Home Θέματα Ελλάδα Rutgers students provided with ‘trigger’ warnings in Classics and history courses

Rutgers students provided with ‘trigger’ warnings in Classics and history courses

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EDITOR’S NOTE (Nick Stamatakis): It was inevitable that we would reach, once again, this despicable point to doubt the foundations of the Western Civilization. It started over 30 years ago with the publication of “Black Athena”, but gradually it progressed to where it is now – part of a wider “cancel culture”.  It is time for all of us to react!
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A Rutgers professor is using trigger warnings for his courses involving uncomfortable realities of Greek and Roman history.

Though he acknowledges the possibility that “taking such an approach doesn’t prepare them for the real world,” he believes that it is “better to prepare the students than to surprise them.”

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A professor at Rutgers University-Camden is using trigger warnings for his Greek and Roman literature and history classes.

In an interview with Rutgers-Camden News Now, associate professor Evan Jewell explained that historians are wrestling with the need to condemn discrimination in their course material.

“People have rightfully come to a more critical stance against continuing attitudes of racism and misogyny,” he said. “So how do we teach an ancient society where misogyny, sexual assault, and harassment were the norm and built into the classic texts that we read?”

Jewell believes that academics must present these themes carefully — namely, through alerting students before presenting concepts that might “trigger” a negative experience.

“There are debates whether taking such an approach doesn’t prepare them for the real world,” he acknowledged. “Conversely, some argue that, if someone has had a traumatic assault, the discussion might trigger this experience. I think it’s better to prepare the students than to surprise them.”

As Rutgers-Camden News Now describes, Jewell once experienced an incident “where a student had equated homosexuality with pederasty — a romantic relationship between an adult male and younger male — that was socially acceptable in ancient Greece.”

Rutgers-Camden News Now said that Jewell “didn’t stand for discrimination and addressed the student’s comments as homophobic and insensitive.”

Jewell described the statement as the kind that “has been used against people in the LGBT community for centuries; to accuse them of pedophilia, to marginalize them, and to exclude them from the community.”

After the incident, Jewell gave the class readings about sexuality in ancient Greece and Rome, as well as reading about the role of personal bias in drawing historical conclusions.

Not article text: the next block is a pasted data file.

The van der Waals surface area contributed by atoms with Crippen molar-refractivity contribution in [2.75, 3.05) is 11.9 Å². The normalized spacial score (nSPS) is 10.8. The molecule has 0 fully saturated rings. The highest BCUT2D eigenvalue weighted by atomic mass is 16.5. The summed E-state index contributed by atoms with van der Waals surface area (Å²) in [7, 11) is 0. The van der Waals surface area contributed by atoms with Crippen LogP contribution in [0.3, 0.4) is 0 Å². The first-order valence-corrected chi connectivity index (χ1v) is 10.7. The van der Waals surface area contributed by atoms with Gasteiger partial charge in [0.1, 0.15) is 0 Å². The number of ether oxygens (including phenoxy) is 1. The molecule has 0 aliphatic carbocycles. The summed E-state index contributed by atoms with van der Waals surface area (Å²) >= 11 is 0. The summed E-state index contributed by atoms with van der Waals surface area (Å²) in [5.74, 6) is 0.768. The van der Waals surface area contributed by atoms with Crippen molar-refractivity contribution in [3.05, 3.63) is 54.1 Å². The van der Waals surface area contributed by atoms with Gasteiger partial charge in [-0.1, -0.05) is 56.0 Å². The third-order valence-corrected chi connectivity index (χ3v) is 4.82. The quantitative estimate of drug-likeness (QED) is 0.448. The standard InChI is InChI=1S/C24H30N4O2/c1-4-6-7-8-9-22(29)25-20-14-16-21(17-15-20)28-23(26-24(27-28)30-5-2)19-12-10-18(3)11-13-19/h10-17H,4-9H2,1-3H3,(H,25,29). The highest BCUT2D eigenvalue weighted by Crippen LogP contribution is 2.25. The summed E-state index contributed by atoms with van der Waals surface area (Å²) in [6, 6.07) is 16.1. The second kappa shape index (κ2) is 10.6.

One Rutgers student believes that trigger warnings at the university reveal young Americans’ fragility.

“One of the most important jobs of any university, including Rutgers, is to prepare its students for life. It neglects this job when professors beat around the bush when it comes to pertinent issues in today’s society in order to ensure that their students are completely comfortable,” the student remarked.

“However, some topics, like rape and abuse, for example, should be discussed with sensitivity especially because it is such a traumatic experience that some students may have dealt with,” he added. “Otherwise, professors that feel the need to either use trigger warnings or completely dismiss a certain topic not only exposes but encourages our generation’s fragility and over-sensitivity. I believe this could point to a decrease in academic standards at Rutgers because, rather than preparing students for reality, it teaches that it’s okay to ignore a problem or topic if it makes you uncomfortable.”

As Campus Reform has previously reported, “trigger warnings” have been used for years on college campuses. However, research shows that they may actually increase “emotional vulnerability.”

[RELATED: ‘Trigger warnings’ widely used for years…but at what cost?]

Campus Reform reached out to Jewell and Rutgers University-Camden for comment; this article will be updated accordingly.

Follow the author of this article on Twitter: @BenZeisloft

3 COMMENTS

  1. My Long Island conservative Greek relatives have all sent their children to red state universities….it’s worth the try– less indoctrination… though the “woke” sickos have gotten word of this, and soon enough–they’ll set out to destroy that too….

  2. The feminization, or more aptly put, the pussification of America has marginalized the role of men and masculinity to that of a fly. The broken family unit has women as the primary and mostly likely, the sole role model for young men to emulate. Families coddle their offspring making it easy for them to grow up with an entitlement attitude in which they earned nothing by trying, failing and trying again, living life in fear of intimidation rather than learning critical skills of how to stand up and literally fight for oneself instead of being bullied. Fear is contrary to faith in God’s love. What else would we expect form a broken liberal institutional system but the continuation of fostering lies in order to soft petal and rewrite history for today’s impressionably naive youth?

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